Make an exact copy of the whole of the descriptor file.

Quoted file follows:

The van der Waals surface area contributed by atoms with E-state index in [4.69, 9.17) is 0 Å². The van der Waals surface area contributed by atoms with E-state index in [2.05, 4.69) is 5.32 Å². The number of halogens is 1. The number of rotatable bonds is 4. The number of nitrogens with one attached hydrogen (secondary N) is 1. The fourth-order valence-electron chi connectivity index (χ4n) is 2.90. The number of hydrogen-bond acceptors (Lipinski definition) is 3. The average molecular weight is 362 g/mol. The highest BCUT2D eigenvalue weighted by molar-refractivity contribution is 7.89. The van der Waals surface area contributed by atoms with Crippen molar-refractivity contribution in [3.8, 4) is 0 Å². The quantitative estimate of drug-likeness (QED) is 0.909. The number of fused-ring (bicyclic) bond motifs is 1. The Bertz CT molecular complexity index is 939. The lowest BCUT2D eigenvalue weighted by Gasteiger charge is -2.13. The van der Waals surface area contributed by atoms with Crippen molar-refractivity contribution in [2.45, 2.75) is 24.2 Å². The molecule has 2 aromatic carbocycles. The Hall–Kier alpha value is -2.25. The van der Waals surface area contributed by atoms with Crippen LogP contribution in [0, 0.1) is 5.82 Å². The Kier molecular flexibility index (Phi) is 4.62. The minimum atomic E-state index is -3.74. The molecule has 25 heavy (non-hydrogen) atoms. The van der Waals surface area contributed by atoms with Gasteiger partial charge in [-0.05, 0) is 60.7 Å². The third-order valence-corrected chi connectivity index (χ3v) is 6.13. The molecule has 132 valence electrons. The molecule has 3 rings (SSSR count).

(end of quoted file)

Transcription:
The van der Waals surface area contributed by atoms with E-state index in [4.69, 9.17) is 0 Å². The van der Waals surface area contributed by atoms with E-state index in [2.05, 4.69) is 5.32 Å². The number of halogens is 1. The number of rotatable bonds is 4. The number of nitrogens with one attached hydrogen (secondary N) is 1. The fourth-order valence-electron chi connectivity index (χ4n) is 2.90. The number of hydrogen-bond acceptors (Lipinski definition) is 3. The average molecular weight is 362 g/mol. The highest BCUT2D eigenvalue weighted by molar-refractivity contribution is 7.89. The van der Waals surface area contributed by atoms with Crippen molar-refractivity contribution in [3.8, 4) is 0 Å². The quantitative estimate of drug-likeness (QED) is 0.909. The number of fused-ring (bicyclic) bond motifs is 1. The Bertz CT molecular complexity index is 939. The lowest BCUT2D eigenvalue weighted by Gasteiger charge is -2.13. The van der Waals surface area contributed by atoms with Crippen molar-refractivity contribution in [2.45, 2.75) is 24.2 Å². The molecule has 2 aromatic carbocycles. The Hall–Kier alpha value is -2.25. The van der Waals surface area contributed by atoms with Crippen LogP contribution in [0, 0.1) is 5.82 Å². The Kier molecular flexibility index (Phi) is 4.62. The minimum atomic E-state index is -3.74. The molecule has 25 heavy (non-hydrogen) atoms. The van der Waals surface area contributed by atoms with Gasteiger partial charge in [-0.05, 0) is 60.7 Å². The third-order valence-corrected chi connectivity index (χ3v) is 6.13. The molecule has 132 valence electrons. The molecule has 3 rings (SSSR count).